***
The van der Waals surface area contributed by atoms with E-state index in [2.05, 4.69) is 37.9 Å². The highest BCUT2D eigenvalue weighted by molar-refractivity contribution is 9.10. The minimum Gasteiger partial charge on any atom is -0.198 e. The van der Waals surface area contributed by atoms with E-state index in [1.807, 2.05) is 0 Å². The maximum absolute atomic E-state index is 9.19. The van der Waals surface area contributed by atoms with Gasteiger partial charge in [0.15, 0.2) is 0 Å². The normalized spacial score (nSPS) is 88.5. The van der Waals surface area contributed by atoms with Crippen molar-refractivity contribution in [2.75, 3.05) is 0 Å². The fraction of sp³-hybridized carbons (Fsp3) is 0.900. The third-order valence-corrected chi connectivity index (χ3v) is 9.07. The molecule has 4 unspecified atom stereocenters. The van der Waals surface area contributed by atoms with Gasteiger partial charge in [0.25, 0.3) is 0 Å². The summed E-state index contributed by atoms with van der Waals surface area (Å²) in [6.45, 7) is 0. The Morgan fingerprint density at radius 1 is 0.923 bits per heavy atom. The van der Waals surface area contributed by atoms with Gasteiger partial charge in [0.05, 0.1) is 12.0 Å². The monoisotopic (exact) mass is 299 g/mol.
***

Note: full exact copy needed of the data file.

The van der Waals surface area contributed by atoms with E-state index in [2.05, 4.69) is 37.9 Å². The highest BCUT2D eigenvalue weighted by molar-refractivity contribution is 9.10. The minimum Gasteiger partial charge on any atom is -0.198 e. The van der Waals surface area contributed by atoms with E-state index in [1.807, 2.05) is 0 Å². The maximum absolute atomic E-state index is 9.19. The van der Waals surface area contributed by atoms with Gasteiger partial charge in [0.15, 0.2) is 0 Å². The normalized spacial score (nSPS) is 88.5. The van der Waals surface area contributed by atoms with Crippen molar-refractivity contribution in [2.75, 3.05) is 0 Å². The fraction of sp³-hybridized carbons (Fsp3) is 0.900. The third-order valence-corrected chi connectivity index (χ3v) is 9.07. The molecule has 4 unspecified atom stereocenters. The van der Waals surface area contributed by atoms with Gasteiger partial charge in [0.25, 0.3) is 0 Å². The summed E-state index contributed by atoms with van der Waals surface area (Å²) in [6.45, 7) is 0. The Morgan fingerprint density at radius 1 is 0.923 bits per heavy atom. The van der Waals surface area contributed by atoms with Gasteiger partial charge in [0.05, 0.1) is 12.0 Å². The monoisotopic (exact) mass is 299 g/mol.